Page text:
This is the 31st issue of The Newsletter Leaf Journal - the official newsletter of the perennially virid online writing magazine, The New Leaf Journal. I am the editor of The New Leaf Journal, Nicholas A. Ferrell. This issue will cover the following topics:
We published five articles here at The New Leaf Journal over the past week, beginning with Sunday the second. Below, I will go through our new content from the week that was.
Project Gutenberg has 48 issues of The Nursery magazine. The Nursery was a children’s magazine published in the latter half of the nineteenth century. Because we were starting the month of May, I discussed several short stories and poems from Project Gutenberg’s four May issues of The Nursery: 1873, 1875, 1877, and 1881. I included the original illustrations that accompanied each of the stories and poems.
My personal favorite piece of content from the four magazines was a very short story called Good-Morning, Sir!, which was published in the May 1877 issue.
The first story of the many I wrote about is called Naming the Kitten. In that story, a young girl brings a home and asks her older sister if she can keep it. The older sister agrees under the condition that the younger sister must come up with an agreeable name for the kitten. The struggle that ensued inspired my next New Leaf Journal article…
In my newest Justin and Justina dialogue, Justina brings Justin a guinea pig for his birthday, which occurred on May 2. Of course, Justina insisted it was her guinea pig, and that she was just foisting the responsibility for ensuring that it did not die on Justin. Justin read the article that I had published on his birthday, and he agreed on the condition that Justina could come up with a name for the guinea pig that he agreed with. What would happen if she failed?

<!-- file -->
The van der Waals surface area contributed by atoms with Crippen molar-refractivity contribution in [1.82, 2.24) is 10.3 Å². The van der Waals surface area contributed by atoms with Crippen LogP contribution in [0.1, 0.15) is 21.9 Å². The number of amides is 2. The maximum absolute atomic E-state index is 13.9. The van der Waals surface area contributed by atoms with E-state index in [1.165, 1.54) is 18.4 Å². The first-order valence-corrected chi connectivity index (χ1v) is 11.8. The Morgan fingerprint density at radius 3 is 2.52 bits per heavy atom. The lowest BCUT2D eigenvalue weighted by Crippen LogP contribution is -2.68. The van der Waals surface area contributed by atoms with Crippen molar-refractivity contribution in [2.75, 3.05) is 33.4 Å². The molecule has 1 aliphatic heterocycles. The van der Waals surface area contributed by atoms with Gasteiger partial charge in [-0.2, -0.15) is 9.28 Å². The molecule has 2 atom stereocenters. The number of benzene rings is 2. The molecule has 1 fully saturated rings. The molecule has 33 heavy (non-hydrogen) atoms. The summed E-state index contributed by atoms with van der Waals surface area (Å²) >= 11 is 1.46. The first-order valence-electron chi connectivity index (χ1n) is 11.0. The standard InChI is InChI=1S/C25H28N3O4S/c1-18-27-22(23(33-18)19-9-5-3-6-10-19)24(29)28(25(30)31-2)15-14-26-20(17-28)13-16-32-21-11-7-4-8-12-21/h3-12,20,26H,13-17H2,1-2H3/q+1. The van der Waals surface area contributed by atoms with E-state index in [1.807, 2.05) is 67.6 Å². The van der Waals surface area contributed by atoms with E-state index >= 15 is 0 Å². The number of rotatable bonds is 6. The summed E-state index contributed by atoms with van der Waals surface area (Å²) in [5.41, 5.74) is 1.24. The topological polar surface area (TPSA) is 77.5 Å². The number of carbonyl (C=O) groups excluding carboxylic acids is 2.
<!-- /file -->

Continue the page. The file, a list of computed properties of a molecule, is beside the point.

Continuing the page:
You’re mocking the process of proving your responsibility. I won’t accept laziness. Either you take this seriously or I will end up taking care of your guinea pig for the rest of its life while you accrue all the perks of owning an adorable pet without any of the responsibility.
Wait… is that not exactly what Justina was aiming for?
I published my introduction to a visual novel review project on April 11. Nearly one month later, I finally published my first visual novel review.
The Poor Little Bird was described by its creator as a digital picture book. This is an accurate description.
The Poor Little Bird is a short story that takes about 10-15 minutes to read. It is accompanied by still backgrounds and pleasant-enough background music.
Nineteen years to the day of its original release in Japan, I authored what is likely the most comprehensive review of The Poor Little Bird. Despite some flaws in its story-telling, it is a nice project. The story is free to download, although you will need a torrent client in order to obtain the files. It is worth adding to your collection if you ever download some of the other projects published on Insani and the al|together project sites. The download links are available in my article.
On May 6, 2020, my New Leaf Journal colleague, Victor V. Gurbo, published his rendition of the song Love Henry to The New Leaf Journal. Victor had wanted to illustrate that the central theme in Love Henry - a jilted lover going mad - was ubiquitous in many forms of media. He asked me for the name of a certain anime that he recalled having heard me mention that I knew to be School Days. Victor had (and has) never seen School Days. I, however, am less fortunate.
I had meant to write this article for a long time. In fact, I think that I referenced the project in one of my newsletters from July or August 2020. I used the one-year anniversary of Victor’s Love Henry post as a quasi-deadline to finally publish this project.
Unlike the anime series that I recommended for anime fans and non-fans alike back in December, School Days, which originally aired in 2007, is not a good anime. It is, in fact, a train-wreck. Not content to leave it at that, however, I offered a detailed summary of the events of the show before analyzing, in some detail, where I think the show went wrong.